Cramer has been one of the Pacific Northwest's hottest and most visible
artists for some time now. It is a region in America with unique aesthetics.
The Northwest is a place where mountains explode, and Mother Nature
both rules and challenges. Even celebs are typically spared the crush
of unwanted attention on Portland's streets. Between the magma and
the rain out here, mankind gets reminded just how tenuous life really
is. It pays off though, it is a sunny green Garden of Eden for 7 months,
and people read voraciously. Portlanders also support art in a way
that the other major west coast cities do not, visual art is its prime
Tom Cramer Igor Stravinsky 2002, oil on carved wood relief
8 x 5 inches
Not surprisingly, Cramer's intensively carved and painted work is
unlike most of the stuff driven by post-structuralist critiques that
have dominated curatorial conventions for at least 30 years. His latest
show explores the cult of personality through tiny, often ghostly
heads of historical figures like Henry VIII, Frank Lloyd Wright and
Igor Stravinsky. In the Northwest his focus on the primal and eternal
instead of the fashionably uninvolved or marginalized has bemused
some of Cramer's critics. Instead, like Paul Klee his work draws directly
from the deeper continuum of history and roots of human civilization.
Cramer is engaged with the past through the lens of the present. Heads
is a show where he meditates on our inherited historical ghosts with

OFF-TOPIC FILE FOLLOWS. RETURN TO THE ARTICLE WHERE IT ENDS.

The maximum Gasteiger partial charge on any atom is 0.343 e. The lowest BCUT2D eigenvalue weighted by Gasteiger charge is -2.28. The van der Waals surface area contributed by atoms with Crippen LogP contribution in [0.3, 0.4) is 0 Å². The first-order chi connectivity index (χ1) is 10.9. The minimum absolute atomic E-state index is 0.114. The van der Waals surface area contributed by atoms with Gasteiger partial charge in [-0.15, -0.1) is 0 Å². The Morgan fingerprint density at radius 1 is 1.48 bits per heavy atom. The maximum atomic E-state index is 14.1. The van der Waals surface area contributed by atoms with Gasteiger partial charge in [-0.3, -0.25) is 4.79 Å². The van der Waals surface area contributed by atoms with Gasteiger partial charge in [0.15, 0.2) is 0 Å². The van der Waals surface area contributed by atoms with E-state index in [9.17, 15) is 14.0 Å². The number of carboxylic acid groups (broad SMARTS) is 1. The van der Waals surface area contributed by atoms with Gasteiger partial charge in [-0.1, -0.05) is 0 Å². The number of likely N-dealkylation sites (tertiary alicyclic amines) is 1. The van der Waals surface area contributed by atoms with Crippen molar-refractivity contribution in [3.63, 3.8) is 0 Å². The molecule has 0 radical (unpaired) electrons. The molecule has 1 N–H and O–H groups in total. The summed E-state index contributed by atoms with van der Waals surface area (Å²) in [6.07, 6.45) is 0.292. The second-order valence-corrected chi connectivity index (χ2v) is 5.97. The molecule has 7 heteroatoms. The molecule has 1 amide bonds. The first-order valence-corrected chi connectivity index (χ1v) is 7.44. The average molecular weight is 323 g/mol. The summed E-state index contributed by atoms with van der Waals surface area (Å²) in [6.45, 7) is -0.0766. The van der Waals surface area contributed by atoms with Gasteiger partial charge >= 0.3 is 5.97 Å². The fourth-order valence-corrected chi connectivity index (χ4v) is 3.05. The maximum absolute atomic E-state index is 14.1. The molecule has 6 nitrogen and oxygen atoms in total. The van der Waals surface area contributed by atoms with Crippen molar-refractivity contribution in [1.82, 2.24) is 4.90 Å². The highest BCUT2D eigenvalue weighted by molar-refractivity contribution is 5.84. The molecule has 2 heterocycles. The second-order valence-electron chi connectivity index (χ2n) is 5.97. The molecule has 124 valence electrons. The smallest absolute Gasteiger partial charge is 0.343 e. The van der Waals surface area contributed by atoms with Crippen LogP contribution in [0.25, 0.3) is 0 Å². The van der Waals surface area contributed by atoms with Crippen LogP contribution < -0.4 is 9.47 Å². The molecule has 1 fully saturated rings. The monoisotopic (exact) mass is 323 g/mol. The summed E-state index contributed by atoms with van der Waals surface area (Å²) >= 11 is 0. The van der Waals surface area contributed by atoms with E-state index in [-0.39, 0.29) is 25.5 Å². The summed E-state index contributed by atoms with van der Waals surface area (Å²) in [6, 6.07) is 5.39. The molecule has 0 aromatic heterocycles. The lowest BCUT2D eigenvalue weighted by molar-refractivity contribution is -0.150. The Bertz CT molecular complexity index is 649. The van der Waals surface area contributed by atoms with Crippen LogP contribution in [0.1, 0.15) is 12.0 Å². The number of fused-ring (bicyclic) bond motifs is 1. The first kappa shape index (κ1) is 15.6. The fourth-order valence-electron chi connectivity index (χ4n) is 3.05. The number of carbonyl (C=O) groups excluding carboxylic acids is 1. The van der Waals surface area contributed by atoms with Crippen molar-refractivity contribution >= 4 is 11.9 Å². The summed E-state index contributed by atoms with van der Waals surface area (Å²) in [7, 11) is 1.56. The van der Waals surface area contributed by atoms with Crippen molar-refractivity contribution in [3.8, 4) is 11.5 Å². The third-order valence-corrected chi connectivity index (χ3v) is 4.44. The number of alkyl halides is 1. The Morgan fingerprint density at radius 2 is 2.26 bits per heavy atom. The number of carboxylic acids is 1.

our need for new icons. What else could an artist do after 2001?
What's more, Cramer's work has undergone significant changes from
figurative, ironic pop to transcendent abstraction in 2000. In 2002
we find him coming full circle to the ghosts of figuration and portraiture
from memory. One of the best of these tiny muscular divisionist works,
"Arthur Stanley Jefferson", has that unsettling dissonant
pulse that Oscar Kokoschka used to such great effect. I particularly
like how he evokes and inverts those great medieval and Die Brucke
woodcuts, as if he wants to get away from mass production. Cramer
has publicly stated he wont do prints, and considers them a rip off.
Portland, like San Francisco in the 50's is a hotbed for iconoclasts.
Other "heads" like Arnold Schoenberg and Mozart have a similar
and appropriate unresolved quality. This is a show about the dead
whose influence and work are still with us in a palpable sense. This
discordant ghost presence separates Cramer from Chuck Close, and Julian
Schnabel whose work is less concerned with memory and civilization.
Thus, Cramer's less successful works like Freud and President Eisenhower
are much more recognizable but their handmade dissonance still makes
them interesting if not as haunting. Being too explicit can be a pitfall
As noted earlier, Heads is a complete change from previously sold
out and primarily abstract shows. This makes Cramer a welcome risk
taker. I've always felt risk was the characteristic that separated
the leaders from the rest of the pack and these decisive bas-reliefs
embrace risk. In fact many works like Martin Luther King were ruined.
Indeed, bas-relief is a missing link between drawing and sculpture.
The medium's formal metaphor reminds us that civilization is carved
from a wilderness and like the ancient but perfectly designed shark,
it's a hell of a lot more interesting than a something from an inland
trout farm in the freezer aisle.